The retina is the “wallpaper” lining the inside of the back of the eye and contains the vision machinery. The center of the retina is called the macula. The macula enables you to focus and perform tasks such as reading and driving.
An epiretinal membrane is a layer of scar tissue that forms inside the eye on top of the macula. It can affect your vision and make performing your daily activities more difficult.
What Causes It?
This is most often an aging change of the eye. The average age at diagnosis is 65. Men and women are equally affected. There is no way to prevent an epiretinal membrane due to aging from forming. Epiretinal membranes can occur in both eyes 20% of the time.
Other eye conditions can predispose a person to developing an epiretinal membrane. The most common is posterior vitreous detachment.
How Does It Affect Vision?
Most patients have no symptoms. However, membranes can worsen with age and then affect vision by pulling and wrinkling the macula. Patients may have a vague visual distortion. Straight lines like window blinds or a door frame may look wavy or crooked. In severe cases, vision can be very blurry. Other symptoms are double vision, light sensitivity or images looking larger or smaller than they actually are. Activities such as reading and driving may be more difficult.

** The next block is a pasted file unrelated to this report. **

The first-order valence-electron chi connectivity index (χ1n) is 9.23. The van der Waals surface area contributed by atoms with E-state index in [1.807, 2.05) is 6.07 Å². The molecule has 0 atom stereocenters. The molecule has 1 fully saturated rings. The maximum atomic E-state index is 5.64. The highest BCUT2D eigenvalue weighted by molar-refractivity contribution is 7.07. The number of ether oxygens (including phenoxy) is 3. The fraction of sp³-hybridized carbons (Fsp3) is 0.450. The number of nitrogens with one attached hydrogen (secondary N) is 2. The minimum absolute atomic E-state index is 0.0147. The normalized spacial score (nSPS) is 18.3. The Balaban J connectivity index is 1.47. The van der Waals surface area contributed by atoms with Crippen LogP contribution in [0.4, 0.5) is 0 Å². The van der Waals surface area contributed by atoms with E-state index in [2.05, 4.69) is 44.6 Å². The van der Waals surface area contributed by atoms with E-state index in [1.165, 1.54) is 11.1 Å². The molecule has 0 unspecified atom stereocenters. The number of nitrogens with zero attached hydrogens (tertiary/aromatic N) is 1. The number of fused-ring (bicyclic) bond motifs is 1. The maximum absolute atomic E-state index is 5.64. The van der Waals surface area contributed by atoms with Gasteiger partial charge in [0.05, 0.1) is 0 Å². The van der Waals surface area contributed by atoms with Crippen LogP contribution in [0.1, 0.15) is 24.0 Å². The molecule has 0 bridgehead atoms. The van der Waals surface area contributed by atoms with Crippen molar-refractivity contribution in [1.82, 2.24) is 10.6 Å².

How Is It Diagnosed?
Eye doctors can diagnose membranes with an eye exam and pictures. Membranes are often found incidentally in patients without symptoms. Often an epiretinal membrane is masked by the other “good” eye, so closing one eye then the other while looking at any straight line may reveal waviness from a membrane. If you notice this, you should see an eye doctor.
What Can I Do If I Have It?
After diagnosing an epiretinal membrane, your eye doctor should refer you to a retina specialist for further evaluation and management. Membranes can be monitored if vision is not affected.
Treatment is recommended for those patients whose vision is worsened. Medicine eye drops may rarely improve symptoms. A surgical procedure called vitrectomy is the best treatment option. The retina specialist enters the eye with instruments and peels the epiretinal membrane, allowing the macula to relax.
This surgery has a good success rate, and most patients experience improved vision and decreased symptoms afterward.